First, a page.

Therapy for Depression

Depression is heavy.


It convinces us that everything that might help is too much, too hard, too far away. The sheer resiliency required to take action and get help amidst this emotional weight is enormous.

The fact that you are here right now speaks volumes.


I understand the pain and hollowness of depression. It can make you feel as though life is meaningless and nothing will ever change. Depression can convince you that life is not worth living. These thoughts feel so real; and yet, they are simply the symptoms of depression – not reality.


The darkness of depressed thoughts tends to cause us to keep them hidden. We don’t want to burden others with the weight of our inner world. We hold these feelings inside and bear the heaviness alone. As a result, this incredibly common human experience leaves most of us feeling alone in pain.


Depression casts us away when what we need most is connection.


What Is Depression?

Depression is a spectrum.

Depression is one of the most misunderstood experiences of being human. Depression has a range of symptoms that are often not included in common depictions of this experience. Usually, depression is described at its most extreme: deep, numbing sadness, hopelessness, or the urge to hurt oneself.


However, many people who experience mild depression are unaware of it. They feel bored with life, unmotivated, or aimless. They feel lost or disconnected from the parts of life they used to enjoy. Relationships, work, or hobbies no longer bring the joy they once provided.


You may think this is “just normal life”. You may justify this experience as part of the aging process or minimize the impact they have on your overall state of mind. In any case, though these symptoms might seem “normal” and are shared by many, that doesn’t mean they don’t deserve your attention.


Life could always be worse. But it could also be better!

Where does depression come from?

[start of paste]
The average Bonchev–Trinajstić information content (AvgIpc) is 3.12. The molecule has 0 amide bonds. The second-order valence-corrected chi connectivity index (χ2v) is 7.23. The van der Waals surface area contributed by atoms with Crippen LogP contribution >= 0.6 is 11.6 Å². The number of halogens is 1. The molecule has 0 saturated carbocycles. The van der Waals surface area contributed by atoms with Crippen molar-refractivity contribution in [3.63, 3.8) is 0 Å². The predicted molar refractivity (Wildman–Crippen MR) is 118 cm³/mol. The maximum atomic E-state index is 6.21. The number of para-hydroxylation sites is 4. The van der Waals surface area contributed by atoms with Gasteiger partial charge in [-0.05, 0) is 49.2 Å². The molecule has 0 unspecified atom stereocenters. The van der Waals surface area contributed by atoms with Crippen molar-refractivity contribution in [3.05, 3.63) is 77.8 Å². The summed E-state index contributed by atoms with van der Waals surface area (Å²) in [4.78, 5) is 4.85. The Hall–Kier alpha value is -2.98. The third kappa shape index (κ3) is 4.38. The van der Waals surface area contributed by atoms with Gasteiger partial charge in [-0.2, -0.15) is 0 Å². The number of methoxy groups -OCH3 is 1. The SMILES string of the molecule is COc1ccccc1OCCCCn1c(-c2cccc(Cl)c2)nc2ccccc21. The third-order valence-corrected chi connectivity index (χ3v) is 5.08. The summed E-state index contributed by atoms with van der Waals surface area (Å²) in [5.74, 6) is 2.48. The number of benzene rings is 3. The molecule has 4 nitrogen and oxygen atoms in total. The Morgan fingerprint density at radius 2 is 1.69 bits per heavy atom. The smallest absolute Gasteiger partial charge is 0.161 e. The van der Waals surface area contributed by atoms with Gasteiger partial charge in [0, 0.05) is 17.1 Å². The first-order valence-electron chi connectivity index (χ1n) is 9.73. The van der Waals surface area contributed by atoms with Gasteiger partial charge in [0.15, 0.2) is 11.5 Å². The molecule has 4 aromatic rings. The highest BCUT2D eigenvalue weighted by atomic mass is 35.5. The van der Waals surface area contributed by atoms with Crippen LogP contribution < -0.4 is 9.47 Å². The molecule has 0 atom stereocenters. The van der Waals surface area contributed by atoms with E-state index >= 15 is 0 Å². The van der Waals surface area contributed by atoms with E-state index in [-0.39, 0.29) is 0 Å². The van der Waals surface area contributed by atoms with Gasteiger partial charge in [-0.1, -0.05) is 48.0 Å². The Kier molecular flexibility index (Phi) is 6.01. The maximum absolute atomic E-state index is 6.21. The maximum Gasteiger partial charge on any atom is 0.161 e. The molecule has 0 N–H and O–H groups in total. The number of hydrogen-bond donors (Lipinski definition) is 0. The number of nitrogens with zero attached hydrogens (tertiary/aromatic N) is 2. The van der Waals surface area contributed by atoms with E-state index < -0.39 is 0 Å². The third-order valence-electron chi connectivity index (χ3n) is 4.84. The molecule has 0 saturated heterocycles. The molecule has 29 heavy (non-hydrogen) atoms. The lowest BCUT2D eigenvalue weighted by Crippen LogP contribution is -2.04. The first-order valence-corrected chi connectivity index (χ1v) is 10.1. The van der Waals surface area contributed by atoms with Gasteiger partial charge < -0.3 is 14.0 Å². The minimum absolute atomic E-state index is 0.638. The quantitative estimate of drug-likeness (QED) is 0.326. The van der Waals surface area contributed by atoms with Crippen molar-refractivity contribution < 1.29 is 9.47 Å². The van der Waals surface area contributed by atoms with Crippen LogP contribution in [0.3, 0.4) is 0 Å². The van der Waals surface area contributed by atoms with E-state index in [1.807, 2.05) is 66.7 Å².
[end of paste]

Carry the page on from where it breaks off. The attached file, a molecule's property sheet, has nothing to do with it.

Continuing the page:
The roots of depression share the same diversity and complexity as the people who experience it. No two cases are alike.


Depression can come from trauma, childhood, loss, physical or other mental illness, difficult life transitions, substance abuse, or many other experiences. Additionally, like any other emotional disorder, depression also has biological components and can have genetic predispositions.


Many people have been suffering from undiagnosed anxiety or low-grade depression for years before they develop more severe symptoms of depression. For some, the systems they grow up in are oppressive and instill beliefs that some parts of themselves must be suppressed to be loved and accepted.

What I Can Offer

My stance as a therapist is that our relationship in therapy is the starting point for the connection that will eventually become the pathway to feeling alive again. All the healing you gain from therapy is rooted in the trust I am able to earn from you.


You do not have to do this alone. Allow me to hold some of the weight and be with you in the struggle.


I will never pressure you to “feel different” or “do more”.


I will never ask you to “look on the bright side”.


I honor the realness of the feelings you bring to our space together, while also keeping the perspective that change can happen, even when you may feel hopeless. I will hold this hope for you until you feel ready to carry it confidently.


In the meantime, I can promise to be here for you consistently with compassion, honesty, insight, and a little humor at times. Together we can deepen your understanding of the roots of your depression and connect to the life you desire for yourself.